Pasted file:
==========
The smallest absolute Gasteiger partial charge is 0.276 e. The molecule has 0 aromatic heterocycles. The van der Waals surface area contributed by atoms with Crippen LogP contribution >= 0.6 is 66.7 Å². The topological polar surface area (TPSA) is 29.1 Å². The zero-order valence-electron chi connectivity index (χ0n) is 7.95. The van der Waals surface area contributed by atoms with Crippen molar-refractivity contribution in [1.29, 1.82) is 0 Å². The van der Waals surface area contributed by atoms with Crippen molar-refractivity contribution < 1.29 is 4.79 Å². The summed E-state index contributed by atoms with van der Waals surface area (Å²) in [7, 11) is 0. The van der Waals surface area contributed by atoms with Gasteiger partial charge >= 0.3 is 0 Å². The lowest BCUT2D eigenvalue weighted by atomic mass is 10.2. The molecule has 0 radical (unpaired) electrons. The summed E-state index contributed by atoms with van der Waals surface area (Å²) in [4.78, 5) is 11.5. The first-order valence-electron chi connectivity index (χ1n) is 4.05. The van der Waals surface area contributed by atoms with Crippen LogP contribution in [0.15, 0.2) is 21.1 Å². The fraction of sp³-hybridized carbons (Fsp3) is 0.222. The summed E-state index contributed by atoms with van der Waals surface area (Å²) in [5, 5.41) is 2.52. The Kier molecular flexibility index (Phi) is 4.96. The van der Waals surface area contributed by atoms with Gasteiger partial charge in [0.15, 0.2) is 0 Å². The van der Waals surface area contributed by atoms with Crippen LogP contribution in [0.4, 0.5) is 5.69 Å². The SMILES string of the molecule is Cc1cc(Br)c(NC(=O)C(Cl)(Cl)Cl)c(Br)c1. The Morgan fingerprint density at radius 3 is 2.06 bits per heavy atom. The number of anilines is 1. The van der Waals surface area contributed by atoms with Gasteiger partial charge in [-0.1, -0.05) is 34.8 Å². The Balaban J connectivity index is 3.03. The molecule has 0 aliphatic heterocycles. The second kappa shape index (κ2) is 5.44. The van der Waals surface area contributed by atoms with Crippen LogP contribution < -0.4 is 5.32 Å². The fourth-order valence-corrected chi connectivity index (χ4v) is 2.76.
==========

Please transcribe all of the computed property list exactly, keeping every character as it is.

The smallest absolute Gasteiger partial charge is 0.276 e. The molecule has 0 aromatic heterocycles. The van der Waals surface area contributed by atoms with Crippen LogP contribution >= 0.6 is 66.7 Å². The topological polar surface area (TPSA) is 29.1 Å². The zero-order valence-electron chi connectivity index (χ0n) is 7.95. The van der Waals surface area contributed by atoms with Crippen molar-refractivity contribution in [1.29, 1.82) is 0 Å². The van der Waals surface area contributed by atoms with Crippen molar-refractivity contribution < 1.29 is 4.79 Å². The summed E-state index contributed by atoms with van der Waals surface area (Å²) in [7, 11) is 0. The van der Waals surface area contributed by atoms with Gasteiger partial charge >= 0.3 is 0 Å². The lowest BCUT2D eigenvalue weighted by atomic mass is 10.2. The molecule has 0 radical (unpaired) electrons. The summed E-state index contributed by atoms with van der Waals surface area (Å²) in [4.78, 5) is 11.5. The first-order valence-electron chi connectivity index (χ1n) is 4.05. The van der Waals surface area contributed by atoms with Crippen LogP contribution in [0.15, 0.2) is 21.1 Å². The fraction of sp³-hybridized carbons (Fsp3) is 0.222. The summed E-state index contributed by atoms with van der Waals surface area (Å²) in [5, 5.41) is 2.52. The Kier molecular flexibility index (Phi) is 4.96. The van der Waals surface area contributed by atoms with Gasteiger partial charge in [0.15, 0.2) is 0 Å². The van der Waals surface area contributed by atoms with Crippen LogP contribution in [0.4, 0.5) is 5.69 Å². The SMILES string of the molecule is Cc1cc(Br)c(NC(=O)C(Cl)(Cl)Cl)c(Br)c1. The Morgan fingerprint density at radius 3 is 2.06 bits per heavy atom. The number of anilines is 1. The van der Waals surface area contributed by atoms with Gasteiger partial charge in [-0.1, -0.05) is 34.8 Å². The Balaban J connectivity index is 3.03. The molecule has 0 aliphatic heterocycles. The second kappa shape index (κ2) is 5.44. The van der Waals surface area contributed by atoms with Crippen LogP contribution < -0.4 is 5.32 Å². The fourth-order valence-corrected chi connectivity index (χ4v) is 2.76.